I’m keeping my bladder empty. I was given a catheter in the hospital, and I get frequent UTIs anyhow, so I also take D-Mannose with cranberry every single morning, along with prenatals, electrolytes, probiotics, chloroxygen, herbalmeucil, and colace. At night I take Dr Schultz formula 1. These are all to keep my stool bearable while I’m healing. I can not afford to mess my stitches up.

I am doing tons of skin to skin… and I sleep with my babies, so the only reason baby cries is from wet diapers, hunger or gas, but never because he feels insecure. So some of those nursing sessions above in the middle of the night, I am able to side-lie and go into a haze of sleepy time even if I’m not sleeping. I’m better at that when I’m on my left side for some reason. I’ve always favored the left side for my babies… I think it has something to do with the way our brains read emotion. It’s processed in right brain, so your perception crosses over to left side (maybe I could explain it better, but it doesn’t really matter).

For nipple care, I’m putting some breastmilk on them and air drying. This is much more healing than lanolin. If you don’t have milk yet you could use coconut oil.

Also staying hydrated is wonderful and necessary. So before my husband goes to work I ask him for that battery of supplements I listed before.

So listen, I know not all moms have this amount of help. And I know many of you struggle with supply.

Here are some tips…

Let down has to do with how relaxed you are. Figure out how to be calm about nursing.

Every time your baby nurses you should drink too.

Keep your bladder empty.

Take a shower or bath when you need it.

Eat lactogenic food (fenugreek tea (“mother’s milk tea), lactation cookies, granola bars…)

Avoid gassy or acidic food if you notice your baby is gassy

Feed on demand

Snack when you’re hungry

Hold your baby as long as you want, skin to skin helps your body produce milk and regulate baby’s temperature too.

Don’t expect milk to really be in until day 3-4… and until then your baby will be fussy and want to stay attached to you because he’s “putting his order in” for milk to come.

If you’re pumping, that’s great, but it’s not a true indicator of how much your baby is pulling out of you. Double pumps do about 80% of what a baby will do.

Nursing is so hard. They call them tough titties for a reason. Get help. Hire a lactation consultant. Get the latch right. Re-latch your baby every time it hurts. You’re both learning the right way to do this.

Kellymom.com is a great website with sound information.

If you need to supplement you could try an SNS (supplemental nursing system) before completely going to a bottle because then baby will still stimulate your supply and not get used to the quick flow of a bottle.

Check out your local Le Leche League group, and check your hospitals and midwifery groups for free breastfeeding support groups. These mom friendships will really help you with much more than only nursing… but also questions about poop, sleep, discipline, weaning, development, and much more.

Babies love to be “on you” and expect to remain near you, especially for the first three months. Try wearing your babies – this is wonderfully freeing, and great help if you have more than one baby. I have five types of carriers and I use them at different stages past even two years old.

Here’s how to decipher newborn language:

“Neh” hunger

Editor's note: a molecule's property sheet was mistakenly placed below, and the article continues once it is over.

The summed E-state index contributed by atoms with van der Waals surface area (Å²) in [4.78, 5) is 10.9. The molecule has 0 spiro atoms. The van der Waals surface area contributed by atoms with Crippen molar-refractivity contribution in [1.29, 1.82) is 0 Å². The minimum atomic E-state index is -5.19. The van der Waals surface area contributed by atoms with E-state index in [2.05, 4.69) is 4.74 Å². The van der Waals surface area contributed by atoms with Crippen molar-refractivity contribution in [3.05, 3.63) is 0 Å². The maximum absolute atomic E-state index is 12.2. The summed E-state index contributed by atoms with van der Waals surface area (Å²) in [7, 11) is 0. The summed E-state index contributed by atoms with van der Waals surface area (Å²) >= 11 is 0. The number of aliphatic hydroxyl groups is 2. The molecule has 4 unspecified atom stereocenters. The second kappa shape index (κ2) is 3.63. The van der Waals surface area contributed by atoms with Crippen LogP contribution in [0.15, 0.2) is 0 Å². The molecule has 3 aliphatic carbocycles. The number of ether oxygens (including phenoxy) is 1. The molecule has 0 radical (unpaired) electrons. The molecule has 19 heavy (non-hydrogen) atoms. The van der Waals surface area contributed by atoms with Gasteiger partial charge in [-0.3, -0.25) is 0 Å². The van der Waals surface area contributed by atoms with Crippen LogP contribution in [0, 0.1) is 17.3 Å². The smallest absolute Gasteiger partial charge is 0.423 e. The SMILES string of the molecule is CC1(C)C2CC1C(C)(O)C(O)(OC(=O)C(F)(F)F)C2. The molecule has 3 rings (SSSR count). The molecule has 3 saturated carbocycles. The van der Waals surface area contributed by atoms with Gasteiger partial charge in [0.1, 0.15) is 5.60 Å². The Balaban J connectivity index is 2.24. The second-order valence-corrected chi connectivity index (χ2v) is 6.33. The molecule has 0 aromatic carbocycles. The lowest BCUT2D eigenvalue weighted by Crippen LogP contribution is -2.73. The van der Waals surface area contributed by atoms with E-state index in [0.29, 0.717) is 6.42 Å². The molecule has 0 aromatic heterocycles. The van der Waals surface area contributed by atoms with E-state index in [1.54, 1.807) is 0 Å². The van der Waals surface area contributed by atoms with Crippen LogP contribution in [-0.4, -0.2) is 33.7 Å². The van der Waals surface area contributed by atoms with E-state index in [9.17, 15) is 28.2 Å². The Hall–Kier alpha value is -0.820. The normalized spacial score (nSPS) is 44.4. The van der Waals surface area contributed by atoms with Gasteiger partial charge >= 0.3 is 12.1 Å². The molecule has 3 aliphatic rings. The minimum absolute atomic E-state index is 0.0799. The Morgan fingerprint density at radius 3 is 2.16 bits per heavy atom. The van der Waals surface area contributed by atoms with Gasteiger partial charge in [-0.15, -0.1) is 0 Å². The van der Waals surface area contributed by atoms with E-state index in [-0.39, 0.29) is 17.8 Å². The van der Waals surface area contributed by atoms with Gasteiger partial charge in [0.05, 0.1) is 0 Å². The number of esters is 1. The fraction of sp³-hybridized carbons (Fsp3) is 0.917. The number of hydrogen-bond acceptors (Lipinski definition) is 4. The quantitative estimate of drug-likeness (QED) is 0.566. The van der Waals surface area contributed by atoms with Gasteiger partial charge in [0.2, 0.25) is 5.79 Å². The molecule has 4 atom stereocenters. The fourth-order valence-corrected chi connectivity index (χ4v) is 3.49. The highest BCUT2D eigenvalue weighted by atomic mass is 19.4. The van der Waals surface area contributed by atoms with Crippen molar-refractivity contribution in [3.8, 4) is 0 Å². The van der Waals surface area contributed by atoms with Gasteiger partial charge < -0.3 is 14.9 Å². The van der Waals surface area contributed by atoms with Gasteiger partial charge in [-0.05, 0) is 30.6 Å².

“Eh” burp

“Heh” discomfort

“Eair” gas

“Owh” sleepy

Lastly, if you cannot or don’t want to nurse, please toss the guilt aside.

If you don’t have as much help, then pick the things on two ends of the spectrum. Pick the things that stress you the most that you can creatively fix… think outside of the box for them, really work hard on finding these solutions… figure out what you can compromise and tell yourself to be okay with it. Pick the things that help you the most and really prioritize them.

For me, my food standards for my kids disappear. Since I have others caring for them, whatever makes it easy for them is what goes. I buy premade snacks, processed food, and all the things I normally wouldn’t do to make it easy for them. I use Instacart so they no one has to shop or leave to get the food.

My home organization standards fall. I’m not cleaning right now, or doing laundry.

My social requirements disappear. If people are here too long, I politely ask them for privacy to sleep. My sister and mom both suggested I start walking around- I reminded them both what my midwife said, which was three weeks bed rest with the first week only going to the bathroom. Otherwise I’m to stay in bed.

The things I need the most are to heal my undercarriage, to nurse my baby, and to stay nourished and love on this new baby. ALL my energy is going here and no where else. And I have NO guilt or frustration in other places – this is a choice… because I could bend and sway these choices. But I’d pay for it, and so would my new son, so I don’t.

I hope this helps some of you to set some wonderful expectations of yourselves and your babies and your family.

Get strong and stay strong. Some of you have tough families with blurry boundaries. Make decisions that are right for you and don’t feel you need to explain them. At the end of the day, you answer to God, yourself, a significant other (for some), and your baby. No one else has to live with your choices, do they? So be a tough mama, and love strong and love well… this includes loving yourself and finding grace for yourself. This will happen all of motherhood. Grace is a big word that you need to learn to love. Forgiveness is another one. Start with you and let that kind of depth of love permeate to your babies, and you will walk beautifully in motherhood.